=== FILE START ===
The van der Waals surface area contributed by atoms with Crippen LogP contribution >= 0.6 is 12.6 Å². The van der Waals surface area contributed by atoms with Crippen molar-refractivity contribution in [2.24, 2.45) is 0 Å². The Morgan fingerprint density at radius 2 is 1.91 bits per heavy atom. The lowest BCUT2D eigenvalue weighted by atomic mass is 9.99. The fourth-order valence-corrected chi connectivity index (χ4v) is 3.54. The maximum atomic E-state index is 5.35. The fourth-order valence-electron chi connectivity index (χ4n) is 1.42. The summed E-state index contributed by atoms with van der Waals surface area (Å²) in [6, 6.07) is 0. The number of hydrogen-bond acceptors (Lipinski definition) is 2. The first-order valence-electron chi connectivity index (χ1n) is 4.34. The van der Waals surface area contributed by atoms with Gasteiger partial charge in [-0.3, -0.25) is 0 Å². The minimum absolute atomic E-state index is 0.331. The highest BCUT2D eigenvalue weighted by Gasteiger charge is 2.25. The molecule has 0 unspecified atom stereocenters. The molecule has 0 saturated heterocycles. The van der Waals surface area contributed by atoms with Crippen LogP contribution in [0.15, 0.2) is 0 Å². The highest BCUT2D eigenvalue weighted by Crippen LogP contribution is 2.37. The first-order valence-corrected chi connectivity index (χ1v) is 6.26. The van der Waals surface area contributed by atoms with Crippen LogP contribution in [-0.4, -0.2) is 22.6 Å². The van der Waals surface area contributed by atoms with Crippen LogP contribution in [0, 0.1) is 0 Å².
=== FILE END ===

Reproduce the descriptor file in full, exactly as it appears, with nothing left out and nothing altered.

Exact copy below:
The van der Waals surface area contributed by atoms with Crippen LogP contribution >= 0.6 is 12.6 Å². The van der Waals surface area contributed by atoms with Crippen molar-refractivity contribution in [2.24, 2.45) is 0 Å². The Morgan fingerprint density at radius 2 is 1.91 bits per heavy atom. The lowest BCUT2D eigenvalue weighted by atomic mass is 9.99. The fourth-order valence-corrected chi connectivity index (χ4v) is 3.54. The maximum atomic E-state index is 5.35. The fourth-order valence-electron chi connectivity index (χ4n) is 1.42. The summed E-state index contributed by atoms with van der Waals surface area (Å²) in [6, 6.07) is 0. The number of hydrogen-bond acceptors (Lipinski definition) is 2. The first-order valence-electron chi connectivity index (χ1n) is 4.34. The van der Waals surface area contributed by atoms with Gasteiger partial charge in [-0.3, -0.25) is 0 Å². The minimum absolute atomic E-state index is 0.331. The highest BCUT2D eigenvalue weighted by Gasteiger charge is 2.25. The molecule has 0 unspecified atom stereocenters. The molecule has 0 saturated heterocycles. The van der Waals surface area contributed by atoms with Crippen LogP contribution in [0.15, 0.2) is 0 Å². The highest BCUT2D eigenvalue weighted by Crippen LogP contribution is 2.37. The first-order valence-corrected chi connectivity index (χ1v) is 6.26. The van der Waals surface area contributed by atoms with Crippen LogP contribution in [-0.4, -0.2) is 22.6 Å². The van der Waals surface area contributed by atoms with Crippen LogP contribution in [0, 0.1) is 0 Å².